It seems like a rite of passage when it comes to children jumping on their beds. It’s something they seem to impulsively do from the moment they can stand, without being taught or shown what to do by their parents or guardians, although they may see how much fun this activity is when siblings or younger family members are jumping on their beds. Aside from the obvious dangers, this activity can cause, is jumping on mattresses good for your children? We look at some pros and cons in this article.
Jumping on a Mattress is Good for Your Children because…
Of their physical health
If your home has limited space or your child is sharing a bedroom with a sibling, it may mean they don’t have enough space to keep active. This is not generally an issue when the weather isn’t bad, but if it’s a wet and rainy day, the last thing you’re going to want to do is take your child to play outside. However, your child will still need to keep stimulated, will still require physical activity to keep physically fit and need to be tired out, so they sleep well at night. A sleep calculator can help you determine how much sleep your child will need. However, these are just for guidance as, just as we’re all individuals, so are our children. There are many of us that have children that need different amounts of sleep; we may have also differed in our sleeping needs with that of our siblings.
One way to achieve this is to let them jump on their bed - if you don’t they may do it without you knowing anyway because it is so much fun for them. Jumping on a bed can help strengthen core muscles, and be a great all-over cardiovascular workout as every part of their body is moving. It can help with coordination, spatial awareness, and mastering reflexes, which is important for younger children to develop. Any movement is great for the lymphatic system to do its job properly, so even if you dance with them around your home or do some exercises, you’ll be helping their body develop in different ways.
Of their mental health
Jumping on a mattress is undoubtedly fun. It’s an activity that is enjoyed and is a great way to relieve stress. Even children are prone to feeling stress or perhaps have had a difficult day - it’s not just adults that experience these types of things. The difference between the two is that children very often can’t describe how they’re feeling or why they’re feeling stressed, which is why they often cry, are argumentative or display some form of negative emotion.
One good way to help them overcome these feelings is to let them let loose on their mattress and jump. They’ll bounce, fall, jump and then land on their backs or their fronts without hurting themselves or harming others. It’s a great way to get them to feel better about themselves, which could lead them to opening up or just getting over how they’re feeling and moving on from it.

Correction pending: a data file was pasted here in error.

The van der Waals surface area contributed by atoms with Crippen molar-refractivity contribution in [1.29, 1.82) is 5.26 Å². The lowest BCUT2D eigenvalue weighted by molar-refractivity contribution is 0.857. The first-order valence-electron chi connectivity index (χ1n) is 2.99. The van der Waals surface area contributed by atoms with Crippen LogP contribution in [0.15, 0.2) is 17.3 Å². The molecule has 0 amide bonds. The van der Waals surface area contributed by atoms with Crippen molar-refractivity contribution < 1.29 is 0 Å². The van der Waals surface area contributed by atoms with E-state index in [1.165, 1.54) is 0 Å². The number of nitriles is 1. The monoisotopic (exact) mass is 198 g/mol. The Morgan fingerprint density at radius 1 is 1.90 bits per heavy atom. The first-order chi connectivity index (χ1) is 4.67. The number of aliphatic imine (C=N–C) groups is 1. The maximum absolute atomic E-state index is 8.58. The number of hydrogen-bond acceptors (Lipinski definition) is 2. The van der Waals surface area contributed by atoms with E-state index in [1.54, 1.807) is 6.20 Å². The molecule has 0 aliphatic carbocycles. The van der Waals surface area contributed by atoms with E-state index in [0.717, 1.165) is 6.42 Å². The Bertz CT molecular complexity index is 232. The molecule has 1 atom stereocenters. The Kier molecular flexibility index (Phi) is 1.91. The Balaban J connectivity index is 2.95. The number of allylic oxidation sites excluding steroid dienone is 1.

Jumping on a Mattress isn’t Good for Your Children because…
It Compromises the Mattress Quality
General wear and tear naturally lead to a mattress needing to be replaced. Very often you’re told to replace your mattress between 7 and 10 years, even though some mattresses come with a 20-year warranty. However, you’ll need to read the warranty’s fine print, as they tend to often only cover the parts of the mattress and not its entirety.
If your child is sleeping on their mattress every night, plus regularly jumping on their bed as part of their bedtime routine of actually getting into bed, as well as jumping on their bed for fun, this will naturally cause the spring or foam mattress to lose its buoyancy. The springs will gradually lose their tightness and the foam will gradually lose its rigidity. The more the mattress is used as a trampoline, the worse it will function as a bed.
A mattress’s main purpose is to be comfortable to repeatedly sleep on over a number of years. It’s not meant for jumping on, so when jumping on it becomes a regular occurrence, this activity will eventually affect the quality of sleep someone gets when using it for its proper purpose. When a mattress starts sagging, usually over the site of where most of the jumping occurs on it, it’s time to get a new one. This is especially important when a young person’s spine is growing and developing.
Your Children Can get Hurt
It’s very easy for children to get overconfident when jumping on their bed. Excitement builds the more they jump, as does their happiness. They push down harder on their mattress to jump higher, not realizing the potential dangers that falling off their bed could cause. At the very worst, they could experience a fractured or broken bone, perhaps a black eye, concussion, bleeding, bruising, a busted lip - the possible injuries are endless and depend on how they land and what they land on.
It may be worth ensuring there’s nothing sharp on the floor around their bed, so all toys and books are put away, and shoes are under the bed. If there’s a chest of drawers or bedroom cabinet by your child’s bed, make sure the sharp edges are covered, and also move any bedside lamps out of harm's way, along with wires and cords of blinds, just in case they get tangled up in them. Although we can prevent some accidents from becoming worse, we all need to be vigilant and never leave young children unsupervised when they’re jumping on their bed because we just don’t know what could happen.
Although there are valid reasons for and against your children jumping on your, or their, mattress, even if you tell them not to, the chances of them jumping on any mattress are going to be high. Most of us have done this at some point in our lives, with many of us enjoying the activity by ourselves or with others. There is no harm, as long as no one is hurt or nothing is damaged. Younger children are obviously small enough to not have a major impact on a mattress, however, the bigger the child is, and the more often they use the mattress as a trampoline may mean it will need replacing a lot sooner than you’d expect.